Sunday, 16 July 2017


Dear Reader,

Suffolk Punch horses

I thought this was an interesting story and hope you do too.   Apparently for hundreds of years the Suffolk Punch horse has been used by farmers to till fields across the country.  But now Britain's oldest native breed is on the edge of extinction, because not enough females are being reared.  According to recent figures published by the Rare Breeds Survival Trust, just 33 fillies were born between 2014-16, which is nearly half the number of males reared during the same period.  Nigel Oakley, a Suffolk Punch breeder said, 'that certain stallions with the "propensity' to produce male offspring might have to be 'held back' so that others with a track record of producing females have more opportunity. "These numbers do not bode well for the breed - this is our heritage", he added "Once they are lost they are gone forever and our grandchildren's children may never see them".  Years ago, living in the New Forest,  I knew a man who bred these beautiful horses, took them to shows, spent hours brushing them and then getting them to look glossy, fat, healthy and fit, but sadly I heard he is no longer with us and nor are his magnificent horses.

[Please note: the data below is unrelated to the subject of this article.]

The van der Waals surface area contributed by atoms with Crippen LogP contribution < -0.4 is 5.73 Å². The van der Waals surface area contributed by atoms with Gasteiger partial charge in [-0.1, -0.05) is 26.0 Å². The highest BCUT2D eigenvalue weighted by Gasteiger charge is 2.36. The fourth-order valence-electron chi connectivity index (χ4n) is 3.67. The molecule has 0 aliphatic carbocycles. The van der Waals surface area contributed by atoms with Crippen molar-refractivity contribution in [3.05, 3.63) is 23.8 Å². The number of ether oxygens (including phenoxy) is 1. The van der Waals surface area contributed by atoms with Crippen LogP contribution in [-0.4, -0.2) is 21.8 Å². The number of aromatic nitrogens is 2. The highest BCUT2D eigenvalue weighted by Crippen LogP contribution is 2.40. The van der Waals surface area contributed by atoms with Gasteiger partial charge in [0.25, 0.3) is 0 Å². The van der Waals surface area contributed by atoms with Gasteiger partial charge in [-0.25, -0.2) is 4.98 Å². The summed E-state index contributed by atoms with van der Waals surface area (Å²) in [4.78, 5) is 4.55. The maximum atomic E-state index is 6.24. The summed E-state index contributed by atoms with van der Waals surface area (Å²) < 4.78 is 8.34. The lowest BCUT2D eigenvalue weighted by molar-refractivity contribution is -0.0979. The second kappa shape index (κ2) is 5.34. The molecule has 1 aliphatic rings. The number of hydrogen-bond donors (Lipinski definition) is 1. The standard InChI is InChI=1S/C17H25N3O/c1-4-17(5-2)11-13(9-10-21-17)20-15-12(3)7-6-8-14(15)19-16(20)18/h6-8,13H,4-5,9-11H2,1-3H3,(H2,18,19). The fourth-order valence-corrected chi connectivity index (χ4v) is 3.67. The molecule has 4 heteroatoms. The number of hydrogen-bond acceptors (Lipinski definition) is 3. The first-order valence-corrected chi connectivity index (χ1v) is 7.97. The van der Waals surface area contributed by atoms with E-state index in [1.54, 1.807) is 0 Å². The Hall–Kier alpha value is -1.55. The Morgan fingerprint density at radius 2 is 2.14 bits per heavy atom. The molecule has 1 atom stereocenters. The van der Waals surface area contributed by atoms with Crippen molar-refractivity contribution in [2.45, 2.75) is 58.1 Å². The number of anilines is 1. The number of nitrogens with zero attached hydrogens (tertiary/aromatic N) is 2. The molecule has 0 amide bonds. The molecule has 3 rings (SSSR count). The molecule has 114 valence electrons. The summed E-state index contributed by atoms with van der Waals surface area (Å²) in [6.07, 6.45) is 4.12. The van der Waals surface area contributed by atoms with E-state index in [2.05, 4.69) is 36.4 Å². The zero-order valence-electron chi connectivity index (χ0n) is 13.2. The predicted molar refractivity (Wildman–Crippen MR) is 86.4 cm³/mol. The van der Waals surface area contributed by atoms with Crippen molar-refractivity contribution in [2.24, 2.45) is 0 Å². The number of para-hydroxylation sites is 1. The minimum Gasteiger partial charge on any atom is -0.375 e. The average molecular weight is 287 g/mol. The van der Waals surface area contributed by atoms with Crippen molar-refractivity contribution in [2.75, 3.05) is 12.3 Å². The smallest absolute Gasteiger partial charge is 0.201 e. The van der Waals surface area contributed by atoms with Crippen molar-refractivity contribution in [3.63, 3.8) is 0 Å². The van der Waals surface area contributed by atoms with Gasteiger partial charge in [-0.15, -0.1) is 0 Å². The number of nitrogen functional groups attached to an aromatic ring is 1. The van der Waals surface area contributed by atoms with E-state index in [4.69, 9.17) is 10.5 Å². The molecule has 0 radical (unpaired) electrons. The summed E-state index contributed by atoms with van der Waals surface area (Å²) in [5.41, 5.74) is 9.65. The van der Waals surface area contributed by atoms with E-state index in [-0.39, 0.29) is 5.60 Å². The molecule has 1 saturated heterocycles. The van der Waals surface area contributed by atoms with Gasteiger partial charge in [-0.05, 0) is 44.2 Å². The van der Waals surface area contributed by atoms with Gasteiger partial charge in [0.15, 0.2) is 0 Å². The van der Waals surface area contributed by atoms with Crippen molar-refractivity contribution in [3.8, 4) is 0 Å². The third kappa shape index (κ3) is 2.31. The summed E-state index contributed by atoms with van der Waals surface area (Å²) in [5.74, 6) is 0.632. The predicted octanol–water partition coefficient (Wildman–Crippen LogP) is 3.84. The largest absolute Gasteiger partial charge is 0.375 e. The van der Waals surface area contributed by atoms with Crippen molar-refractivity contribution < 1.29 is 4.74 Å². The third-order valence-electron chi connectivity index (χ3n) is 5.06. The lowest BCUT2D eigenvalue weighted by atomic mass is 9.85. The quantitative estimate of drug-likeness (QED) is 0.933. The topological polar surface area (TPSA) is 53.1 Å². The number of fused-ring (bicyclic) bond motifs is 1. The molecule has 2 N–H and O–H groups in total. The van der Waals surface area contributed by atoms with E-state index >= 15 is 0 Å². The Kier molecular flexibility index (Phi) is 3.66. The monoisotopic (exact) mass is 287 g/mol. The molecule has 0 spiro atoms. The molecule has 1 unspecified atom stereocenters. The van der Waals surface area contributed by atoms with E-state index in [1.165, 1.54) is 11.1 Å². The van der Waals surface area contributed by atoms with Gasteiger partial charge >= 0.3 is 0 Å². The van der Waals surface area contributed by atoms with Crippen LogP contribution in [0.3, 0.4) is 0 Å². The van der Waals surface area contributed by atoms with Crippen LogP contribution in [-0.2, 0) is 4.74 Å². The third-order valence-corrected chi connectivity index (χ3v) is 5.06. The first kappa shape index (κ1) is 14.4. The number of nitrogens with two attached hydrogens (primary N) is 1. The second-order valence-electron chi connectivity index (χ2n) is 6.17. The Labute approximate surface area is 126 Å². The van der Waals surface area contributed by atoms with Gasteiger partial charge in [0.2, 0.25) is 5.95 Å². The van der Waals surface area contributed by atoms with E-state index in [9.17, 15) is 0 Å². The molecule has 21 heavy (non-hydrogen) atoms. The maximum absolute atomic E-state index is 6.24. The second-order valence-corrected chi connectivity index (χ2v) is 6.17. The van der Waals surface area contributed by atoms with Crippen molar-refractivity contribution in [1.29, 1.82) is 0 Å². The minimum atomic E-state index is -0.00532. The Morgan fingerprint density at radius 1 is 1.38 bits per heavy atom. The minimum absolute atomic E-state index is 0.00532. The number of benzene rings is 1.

The day she left
her heart hammered
tears streamed down her cheeks

the rain beat against the car windows
an east wind blew
the road was black ribbons.

She took a small suitcase.
It held a red skirt, two shirts, underclothes,
two cardigans, a duffle coat
and three favourite books.

After twenty years of marriage
those were her spoils.

Oh, and the kettle.


With best wishes, Patricia

1 comment:

Anonymous said...

It would be a terrible shame for the Suffolk Punch to die out and do hope efforts will be made to keep the breed going.
Your poem this week is a real hard-hitter. As usual you manage to tell us so much in a few short lines and our imaginations run-riot. I am very glad your character remembered to take the kettle! Absolutely essential for survival! xx